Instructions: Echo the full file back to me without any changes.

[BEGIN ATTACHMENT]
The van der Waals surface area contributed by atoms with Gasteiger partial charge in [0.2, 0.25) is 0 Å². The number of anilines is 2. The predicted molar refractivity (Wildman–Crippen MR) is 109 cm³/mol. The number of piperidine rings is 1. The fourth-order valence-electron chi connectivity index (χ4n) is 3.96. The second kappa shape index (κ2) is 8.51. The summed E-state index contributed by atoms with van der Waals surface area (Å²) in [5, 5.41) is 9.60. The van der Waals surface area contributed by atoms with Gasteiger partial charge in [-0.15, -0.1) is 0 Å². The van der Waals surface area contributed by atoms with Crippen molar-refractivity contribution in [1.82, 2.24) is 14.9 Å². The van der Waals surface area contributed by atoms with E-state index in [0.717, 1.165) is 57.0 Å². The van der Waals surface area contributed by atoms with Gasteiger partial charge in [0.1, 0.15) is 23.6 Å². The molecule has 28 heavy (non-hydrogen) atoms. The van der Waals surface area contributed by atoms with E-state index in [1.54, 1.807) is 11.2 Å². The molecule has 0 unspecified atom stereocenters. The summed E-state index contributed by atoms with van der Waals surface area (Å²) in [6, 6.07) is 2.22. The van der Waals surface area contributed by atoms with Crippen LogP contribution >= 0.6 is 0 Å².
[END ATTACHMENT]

The van der Waals surface area contributed by atoms with Gasteiger partial charge in [0.2, 0.25) is 0 Å². The number of anilines is 2. The predicted molar refractivity (Wildman–Crippen MR) is 109 cm³/mol. The number of piperidine rings is 1. The fourth-order valence-electron chi connectivity index (χ4n) is 3.96. The second kappa shape index (κ2) is 8.51. The summed E-state index contributed by atoms with van der Waals surface area (Å²) in [5, 5.41) is 9.60. The van der Waals surface area contributed by atoms with Gasteiger partial charge in [-0.15, -0.1) is 0 Å². The van der Waals surface area contributed by atoms with Crippen molar-refractivity contribution in [1.82, 2.24) is 14.9 Å². The van der Waals surface area contributed by atoms with E-state index in [0.717, 1.165) is 57.0 Å². The van der Waals surface area contributed by atoms with Gasteiger partial charge in [0.1, 0.15) is 23.6 Å². The molecule has 28 heavy (non-hydrogen) atoms. The van der Waals surface area contributed by atoms with E-state index in [1.54, 1.807) is 11.2 Å². The molecule has 0 unspecified atom stereocenters. The summed E-state index contributed by atoms with van der Waals surface area (Å²) in [6, 6.07) is 2.22. The van der Waals surface area contributed by atoms with Crippen LogP contribution >= 0.6 is 0 Å².